It used to be, that when President Bush prepared to make a major move on domestic policy, conservatives awaited the proposal with hopeful anticipation. Six years into his presidency, we are now painfully aware that Mr. Bush eschews limited government and other bedrock conservative principles, and instead look to leaders like Rep. Mike Pence (R.-Ind.) and Sen. Tom Coburn (R.-Okla.) — true sons of the Republican Revolution — for any hope of good government.
For this reason was Mac Johnson’s categorical rejection of Rep. Pence’s immigration plan less than 24 hours after its unveiling so remarkable. Within several days, border hawks from Rush Limbaugh to Rep. Tom Tancredo (R.-Colo.) weighed in with reactions ranging from healthy skepticism to implicit accusations of betrayal. Johnson went so far as to state that Pence’s Border Integrity and Immigration Reform Act is dangerous precisely because it is offered by a genuine conservative, and therefore less likely to be subjected to scrutiny or attack than similar plans offered by liberal senators like Ted Kennedy or Harry Reid.
It’s true that conservatives lend greater credibility up front to a champion from their own ranks, and for good reason. Pence’s growing stature among movement conservatives — from the Beltway to the Blogosphere to Back Home — stems from the very fact that his legislative record purely reflects his stated principles. To recognize the damnable political realities that make meaningful border control difficult to achieve is not a sign of selling out, it’s a sign of sanity. The challenge is to combine real border security, national sovereignty, the rule of law and the American Dream with real political feasibility. Not politically feasible in the RINO sort of way, exempli gratia the path of least resistance to Senate Democrats, but in the way genuinely good legislation can be pushed through with the right combination of congressional maneuvering and direct appeals to the American public. As such, the Pence plan is perhaps the only "comprehensive" plan one can, and should, take seriously.
What did Pence propose in his lecture last week at the Heritage Foundation that sparked unrest from a handful of usual allies? Calling his offer the "real rational middle ground," the Republican Study Committee chairman offered a plan emphasizing border security, denial of amnesty, a temporary guest-worker program and tough enforcement of immigration and employment laws. Johnson rushes to denounce the real rational middle as the ground of moderates, but consider that Pence’s middle has always been principled conservatism.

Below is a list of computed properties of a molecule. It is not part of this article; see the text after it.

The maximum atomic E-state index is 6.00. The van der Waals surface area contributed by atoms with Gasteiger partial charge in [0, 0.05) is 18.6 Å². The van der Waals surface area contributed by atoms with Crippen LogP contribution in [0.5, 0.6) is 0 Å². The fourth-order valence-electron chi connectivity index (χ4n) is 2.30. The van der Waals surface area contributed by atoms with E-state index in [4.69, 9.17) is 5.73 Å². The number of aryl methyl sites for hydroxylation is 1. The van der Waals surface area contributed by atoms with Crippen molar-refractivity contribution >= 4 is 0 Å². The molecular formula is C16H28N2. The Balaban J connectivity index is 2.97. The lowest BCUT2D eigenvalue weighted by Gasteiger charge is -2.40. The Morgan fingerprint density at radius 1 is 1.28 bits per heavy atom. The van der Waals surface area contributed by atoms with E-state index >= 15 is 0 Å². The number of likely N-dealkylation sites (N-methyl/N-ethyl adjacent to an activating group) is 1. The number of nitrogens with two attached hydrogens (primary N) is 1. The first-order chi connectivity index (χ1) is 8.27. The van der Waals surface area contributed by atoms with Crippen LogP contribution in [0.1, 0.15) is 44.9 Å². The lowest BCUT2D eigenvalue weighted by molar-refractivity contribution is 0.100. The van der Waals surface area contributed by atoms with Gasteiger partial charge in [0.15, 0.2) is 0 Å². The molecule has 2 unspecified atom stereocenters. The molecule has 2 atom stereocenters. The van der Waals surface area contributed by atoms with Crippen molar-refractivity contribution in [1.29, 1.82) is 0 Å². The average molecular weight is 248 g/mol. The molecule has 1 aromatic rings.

Staking out strategic ground in any reconciliation with a then soon-to-be-passed Senate plan, Pence leads with a declaration that "we are far from reaching the kind of compromise that would make a legislative outcome possible in this session of Congress." With the Senate plan passing with bipartisan support and the favor of the president, this is an essential marker as pressure inevitably begins to mount on House Republican conferees to accept the most intolerable provisions of the package. The claim not only reiterates the House’s distinct preferences on the issue, but creates leverage through its implication that the House is prepared to delay final adoption of a bill until after this session in order to get its key provisions enshrined in law.
The Border Integrity and Immigration Reform Act offers a positive alternative to the instant, permanent pardon for illegals presently in the country, relatively automatic path to citizenship and watered down border enforcement of the Senate bill. Instead, it emphasizes the superior border-protection elements of H.R. 4437 while offering closely monitored temporary worker status to illegal immigrants willing to return home and immigrate the right way: with permission and according to the law. The Act is admittedly gracious in this regard to those who entered illegally; indeed after twenty years tolerating and even promoting rampant lawlessness our elected, self-representative government now requires a limited degree of flexibility in solving the problem and ending permanently ending the untenable circumstances that led us here.